If artist Jeff Koons had never said a word about himself or his work, he might not have developed a reputation as a huckster and a boor among so many in the art world. Then again, if Koons had clammed up, he also likely wouldn’t have been able to command a seven-figure payday for an explicit sculpture of himself having sex with his Italian porn-star wife. Alison Chernick’s documentary The Jeff Koons Show surveys Koons’ career to date, emphasizing the “show” part of her title. She begins with a 1992 Koons interview in which he claims that only Picasso and Marcel Duchamp are in his league as 20th-century artists, adding “I’m ending the 20th century. There’s no one out there doing what I’m doing.” Then she cuts to one of his works: a set of inflatable monkeys cast in aluminum. As arresting as the sculpture is—and it does undeniably catch the eye—it’s also so garish that it prompts viewers to wonder how much Koons’ ability to sell himself has played a role in his success.
But Chernick, who made the similar documentary Matthew Barney: No Restraint, isn’t out to damn Koons. If anything, The Jeff Koons Show serves as an explication of the soft-spoken, polite, well-dressed Koons, and evidence of how an artist’s personal story can be integral to understanding his art. Chernick interviews curators, critics, and other artists along with Koons himself, all of whom walk viewers through the arc of Koons’ work, from the show where he placed brand-new vacuum cleaners in plastic cases to the one where he suspended basketballs in water (surrounded by Nike posters), and beyond. Chernick’s point seems to be that it’s impossible to understand Koons’ appropriation of heartland kitsch—or his apparent raging narcissism—without seeing how each new piece built and commented on what came before, while always working in reaction to what other artists were doing.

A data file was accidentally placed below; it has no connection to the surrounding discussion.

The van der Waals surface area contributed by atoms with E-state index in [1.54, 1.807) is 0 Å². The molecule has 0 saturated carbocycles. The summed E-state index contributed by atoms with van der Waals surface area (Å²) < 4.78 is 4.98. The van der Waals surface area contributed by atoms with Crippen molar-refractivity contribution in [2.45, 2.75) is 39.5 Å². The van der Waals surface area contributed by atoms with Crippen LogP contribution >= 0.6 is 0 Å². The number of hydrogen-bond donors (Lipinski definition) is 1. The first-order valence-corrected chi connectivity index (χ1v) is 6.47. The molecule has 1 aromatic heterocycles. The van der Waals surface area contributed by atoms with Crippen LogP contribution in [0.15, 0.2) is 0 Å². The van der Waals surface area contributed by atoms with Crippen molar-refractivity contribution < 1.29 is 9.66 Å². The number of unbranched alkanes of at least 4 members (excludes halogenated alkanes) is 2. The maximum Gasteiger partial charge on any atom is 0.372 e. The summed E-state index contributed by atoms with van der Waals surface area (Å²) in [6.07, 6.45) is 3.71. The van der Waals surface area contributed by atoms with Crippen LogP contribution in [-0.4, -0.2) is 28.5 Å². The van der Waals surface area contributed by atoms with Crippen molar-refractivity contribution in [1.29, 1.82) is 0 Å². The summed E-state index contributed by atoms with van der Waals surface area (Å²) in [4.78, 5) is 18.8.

So while Koons may say that his inflatable monkeys are a comment on “systems,” or that he uses recognizable brands so people will see those brands in the future and think of Jeff Koons, critics with more perspective can note that Koons’ interest in using colorful children’s toys corresponds with a time when he was separated from his son. And for those who don’t buy the argument that a piece of art needs to be more than what we can see with our eyes, painter Julian Schnabel offers a more prosaic defense of Koons: “What does an artist do? He points and says ‘Look at this.’”
Key features: A fascinating, too-short five-minute look at an art show Koons curated from the collection of an offbeat Greek art-lover.